Paroxetine treatment improves motor symptoms in patients with multiple system atrophy

Elisabeth Friess, Tania Kuempfel, Sieglinde Modell, Juliane Winkelmann, Florian Holsboer, Marcus Ising, Claudia Trenkwalder

Research output: Contribution to journalArticlepeer-review

41 Scopus citations


Purpose: In view of the putative role of serotonergic neurotransmission in basal ganglia circuitry we investigated the effects of paroxetine (PXT) as a selective serotonin reuptake inhibitor (SSRI) on the motor performance in n=19 patients clinically diagnosed as MSA using a double-blind placebo-controlled randomized study design. In addition, we assessed the effects on the psychopathological status of the patients. Results: The short-term add-on treatment with PXT up to 30 mg tid for two weeks resulted in a significant improvement of the motor abilities of the upper limbs and speech when compared to placebo. The treatment with PXT was generally well tolerated. The degree of depressive symptoms was not significantly influenced by PXT or placebo during the observation period. Conclusions: Previous observations suggest that serotonergic projections may modulate the neuronal excitability of the mesolimbic system and cerebellar system. The observed effects of PXT on motor performance may therefore be due to a direct action of the drug on the motor system. However, these results should be regarded as preliminary, and further research is suggested to evaluate the long-term outcome and clinical relevance of SSRI co-medication in MSA.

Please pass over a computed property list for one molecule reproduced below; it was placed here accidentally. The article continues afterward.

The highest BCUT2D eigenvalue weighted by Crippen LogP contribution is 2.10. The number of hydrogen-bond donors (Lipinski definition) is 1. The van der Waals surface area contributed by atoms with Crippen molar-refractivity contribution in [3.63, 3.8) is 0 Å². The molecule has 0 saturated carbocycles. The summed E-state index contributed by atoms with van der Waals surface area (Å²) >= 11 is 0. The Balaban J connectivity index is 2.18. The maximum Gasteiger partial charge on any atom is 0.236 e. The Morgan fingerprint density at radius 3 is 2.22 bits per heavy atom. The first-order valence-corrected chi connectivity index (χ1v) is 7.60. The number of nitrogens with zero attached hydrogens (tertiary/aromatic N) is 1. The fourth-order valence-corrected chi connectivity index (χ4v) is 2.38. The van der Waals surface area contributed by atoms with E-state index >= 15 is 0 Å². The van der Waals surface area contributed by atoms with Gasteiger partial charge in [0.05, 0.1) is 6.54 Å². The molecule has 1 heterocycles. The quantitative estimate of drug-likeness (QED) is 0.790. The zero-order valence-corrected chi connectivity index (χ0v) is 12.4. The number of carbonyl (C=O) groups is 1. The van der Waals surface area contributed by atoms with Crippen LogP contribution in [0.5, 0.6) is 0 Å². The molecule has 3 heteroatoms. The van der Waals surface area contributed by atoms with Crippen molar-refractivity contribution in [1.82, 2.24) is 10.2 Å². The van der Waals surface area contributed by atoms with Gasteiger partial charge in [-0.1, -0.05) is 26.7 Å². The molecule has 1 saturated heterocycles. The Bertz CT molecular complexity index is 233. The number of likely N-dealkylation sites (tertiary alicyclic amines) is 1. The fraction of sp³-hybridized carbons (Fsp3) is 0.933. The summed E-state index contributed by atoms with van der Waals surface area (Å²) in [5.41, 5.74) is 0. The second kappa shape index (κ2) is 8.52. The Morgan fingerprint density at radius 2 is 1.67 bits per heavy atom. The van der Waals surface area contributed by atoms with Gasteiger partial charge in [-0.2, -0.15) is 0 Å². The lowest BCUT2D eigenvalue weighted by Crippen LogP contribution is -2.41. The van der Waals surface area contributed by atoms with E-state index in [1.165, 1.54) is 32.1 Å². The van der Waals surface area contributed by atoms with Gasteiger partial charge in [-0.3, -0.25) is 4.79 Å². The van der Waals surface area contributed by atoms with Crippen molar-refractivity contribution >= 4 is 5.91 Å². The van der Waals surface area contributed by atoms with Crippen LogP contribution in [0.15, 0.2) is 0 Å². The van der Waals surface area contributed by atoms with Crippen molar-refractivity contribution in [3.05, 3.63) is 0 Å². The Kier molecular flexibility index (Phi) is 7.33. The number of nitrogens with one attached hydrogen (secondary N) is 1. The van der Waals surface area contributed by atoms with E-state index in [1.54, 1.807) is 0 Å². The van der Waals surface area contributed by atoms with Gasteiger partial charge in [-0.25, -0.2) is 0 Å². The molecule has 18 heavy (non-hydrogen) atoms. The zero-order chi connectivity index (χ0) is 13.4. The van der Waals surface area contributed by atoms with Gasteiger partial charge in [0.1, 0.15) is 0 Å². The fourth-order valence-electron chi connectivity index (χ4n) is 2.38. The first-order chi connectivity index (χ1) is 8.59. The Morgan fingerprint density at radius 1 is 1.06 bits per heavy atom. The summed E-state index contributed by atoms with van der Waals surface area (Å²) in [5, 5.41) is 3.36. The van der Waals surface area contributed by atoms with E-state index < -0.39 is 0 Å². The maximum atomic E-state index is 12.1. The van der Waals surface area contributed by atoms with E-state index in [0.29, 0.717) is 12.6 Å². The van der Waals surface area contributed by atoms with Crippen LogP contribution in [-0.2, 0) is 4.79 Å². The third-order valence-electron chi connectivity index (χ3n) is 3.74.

Original languageEnglish
Pages (from-to)432-437
Number of pages6
JournalParkinsonism and Related Disorders
Issue number7
StatePublished - Oct 2006
Externally publishedYes


  • Motor system
  • Multiple system atrophy
  • Paroxetine
  • Speech
  • Treatment


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